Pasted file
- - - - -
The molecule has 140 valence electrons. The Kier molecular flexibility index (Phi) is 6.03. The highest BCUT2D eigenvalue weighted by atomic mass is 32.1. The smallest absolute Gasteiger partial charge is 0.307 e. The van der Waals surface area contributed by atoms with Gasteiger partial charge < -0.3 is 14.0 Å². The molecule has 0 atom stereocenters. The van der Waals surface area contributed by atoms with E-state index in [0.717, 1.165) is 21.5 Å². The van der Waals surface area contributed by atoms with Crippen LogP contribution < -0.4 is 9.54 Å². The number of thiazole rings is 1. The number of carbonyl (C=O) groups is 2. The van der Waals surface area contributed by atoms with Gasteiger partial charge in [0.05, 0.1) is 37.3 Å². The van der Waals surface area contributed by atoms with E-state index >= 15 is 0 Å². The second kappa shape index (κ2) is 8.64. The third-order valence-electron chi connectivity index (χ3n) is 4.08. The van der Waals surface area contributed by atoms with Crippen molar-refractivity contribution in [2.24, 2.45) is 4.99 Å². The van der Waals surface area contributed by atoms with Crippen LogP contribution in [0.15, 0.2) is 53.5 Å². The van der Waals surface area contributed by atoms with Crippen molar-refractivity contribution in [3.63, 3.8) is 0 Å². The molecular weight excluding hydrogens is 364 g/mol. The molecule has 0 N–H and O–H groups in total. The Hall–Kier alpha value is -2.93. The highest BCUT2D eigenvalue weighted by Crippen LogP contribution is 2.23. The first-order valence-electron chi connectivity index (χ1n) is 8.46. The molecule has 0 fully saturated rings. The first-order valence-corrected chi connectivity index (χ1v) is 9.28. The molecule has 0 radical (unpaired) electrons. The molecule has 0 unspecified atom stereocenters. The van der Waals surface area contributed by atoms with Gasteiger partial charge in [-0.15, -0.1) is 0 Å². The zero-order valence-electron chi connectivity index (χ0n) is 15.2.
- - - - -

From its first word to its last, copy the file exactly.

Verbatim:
The molecule has 140 valence electrons. The Kier molecular flexibility index (Phi) is 6.03. The highest BCUT2D eigenvalue weighted by atomic mass is 32.1. The smallest absolute Gasteiger partial charge is 0.307 e. The van der Waals surface area contributed by atoms with Gasteiger partial charge < -0.3 is 14.0 Å². The molecule has 0 atom stereocenters. The van der Waals surface area contributed by atoms with E-state index in [0.717, 1.165) is 21.5 Å². The van der Waals surface area contributed by atoms with Crippen LogP contribution < -0.4 is 9.54 Å². The number of thiazole rings is 1. The number of carbonyl (C=O) groups is 2. The van der Waals surface area contributed by atoms with Gasteiger partial charge in [0.05, 0.1) is 37.3 Å². The van der Waals surface area contributed by atoms with E-state index >= 15 is 0 Å². The second kappa shape index (κ2) is 8.64. The third-order valence-electron chi connectivity index (χ3n) is 4.08. The van der Waals surface area contributed by atoms with Crippen molar-refractivity contribution in [2.24, 2.45) is 4.99 Å². The van der Waals surface area contributed by atoms with Crippen LogP contribution in [0.15, 0.2) is 53.5 Å². The van der Waals surface area contributed by atoms with Crippen molar-refractivity contribution in [3.63, 3.8) is 0 Å². The molecular weight excluding hydrogens is 364 g/mol. The molecule has 0 N–H and O–H groups in total. The Hall–Kier alpha value is -2.93. The highest BCUT2D eigenvalue weighted by Crippen LogP contribution is 2.23. The first-order valence-electron chi connectivity index (χ1n) is 8.46. The molecule has 0 fully saturated rings. The first-order valence-corrected chi connectivity index (χ1v) is 9.28. The molecule has 0 radical (unpaired) electrons. The molecule has 0 unspecified atom stereocenters. The van der Waals surface area contributed by atoms with Gasteiger partial charge in [-0.15, -0.1) is 0 Å². The zero-order valence-electron chi connectivity index (χ0n) is 15.2.